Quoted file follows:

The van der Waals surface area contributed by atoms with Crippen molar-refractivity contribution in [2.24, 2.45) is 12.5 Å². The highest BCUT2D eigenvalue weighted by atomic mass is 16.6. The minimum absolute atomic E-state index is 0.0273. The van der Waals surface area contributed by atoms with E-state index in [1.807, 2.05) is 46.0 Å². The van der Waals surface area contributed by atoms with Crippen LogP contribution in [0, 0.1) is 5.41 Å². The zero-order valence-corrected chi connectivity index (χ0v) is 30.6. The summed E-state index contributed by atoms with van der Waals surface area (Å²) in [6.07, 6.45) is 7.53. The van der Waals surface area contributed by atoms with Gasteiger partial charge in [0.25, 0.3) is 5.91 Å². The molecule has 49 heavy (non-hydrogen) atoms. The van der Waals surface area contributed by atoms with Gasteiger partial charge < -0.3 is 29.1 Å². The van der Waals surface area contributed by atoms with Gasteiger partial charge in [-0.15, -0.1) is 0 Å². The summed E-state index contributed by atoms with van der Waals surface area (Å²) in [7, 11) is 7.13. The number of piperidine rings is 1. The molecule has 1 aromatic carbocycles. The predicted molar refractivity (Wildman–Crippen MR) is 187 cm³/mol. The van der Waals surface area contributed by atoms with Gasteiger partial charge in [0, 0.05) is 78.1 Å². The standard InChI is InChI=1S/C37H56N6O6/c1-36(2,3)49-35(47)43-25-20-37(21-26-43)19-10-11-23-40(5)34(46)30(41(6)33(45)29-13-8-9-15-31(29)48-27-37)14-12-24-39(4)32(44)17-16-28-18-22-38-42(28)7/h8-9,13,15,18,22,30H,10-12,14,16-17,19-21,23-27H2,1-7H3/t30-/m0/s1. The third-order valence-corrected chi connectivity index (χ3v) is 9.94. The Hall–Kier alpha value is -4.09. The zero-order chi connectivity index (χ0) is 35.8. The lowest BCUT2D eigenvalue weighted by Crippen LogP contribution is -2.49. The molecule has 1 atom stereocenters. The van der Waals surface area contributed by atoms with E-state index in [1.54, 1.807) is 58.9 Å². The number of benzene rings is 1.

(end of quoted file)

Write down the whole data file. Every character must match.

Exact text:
The van der Waals surface area contributed by atoms with Crippen molar-refractivity contribution in [2.24, 2.45) is 12.5 Å². The highest BCUT2D eigenvalue weighted by atomic mass is 16.6. The minimum absolute atomic E-state index is 0.0273. The van der Waals surface area contributed by atoms with E-state index in [1.807, 2.05) is 46.0 Å². The van der Waals surface area contributed by atoms with Crippen LogP contribution in [0, 0.1) is 5.41 Å². The zero-order valence-corrected chi connectivity index (χ0v) is 30.6. The summed E-state index contributed by atoms with van der Waals surface area (Å²) in [6.07, 6.45) is 7.53. The van der Waals surface area contributed by atoms with Gasteiger partial charge in [0.25, 0.3) is 5.91 Å². The molecule has 49 heavy (non-hydrogen) atoms. The van der Waals surface area contributed by atoms with Gasteiger partial charge < -0.3 is 29.1 Å². The van der Waals surface area contributed by atoms with Gasteiger partial charge in [-0.15, -0.1) is 0 Å². The summed E-state index contributed by atoms with van der Waals surface area (Å²) in [7, 11) is 7.13. The number of piperidine rings is 1. The molecule has 1 aromatic carbocycles. The predicted molar refractivity (Wildman–Crippen MR) is 187 cm³/mol. The van der Waals surface area contributed by atoms with Gasteiger partial charge in [0, 0.05) is 78.1 Å². The standard InChI is InChI=1S/C37H56N6O6/c1-36(2,3)49-35(47)43-25-20-37(21-26-43)19-10-11-23-40(5)34(46)30(41(6)33(45)29-13-8-9-15-31(29)48-27-37)14-12-24-39(4)32(44)17-16-28-18-22-38-42(28)7/h8-9,13,15,18,22,30H,10-12,14,16-17,19-21,23-27H2,1-7H3/t30-/m0/s1. The third-order valence-corrected chi connectivity index (χ3v) is 9.94. The Hall–Kier alpha value is -4.09. The zero-order chi connectivity index (χ0) is 35.8. The lowest BCUT2D eigenvalue weighted by Crippen LogP contribution is -2.49. The molecule has 1 atom stereocenters. The van der Waals surface area contributed by atoms with E-state index in [1.54, 1.807) is 58.9 Å². The number of benzene rings is 1.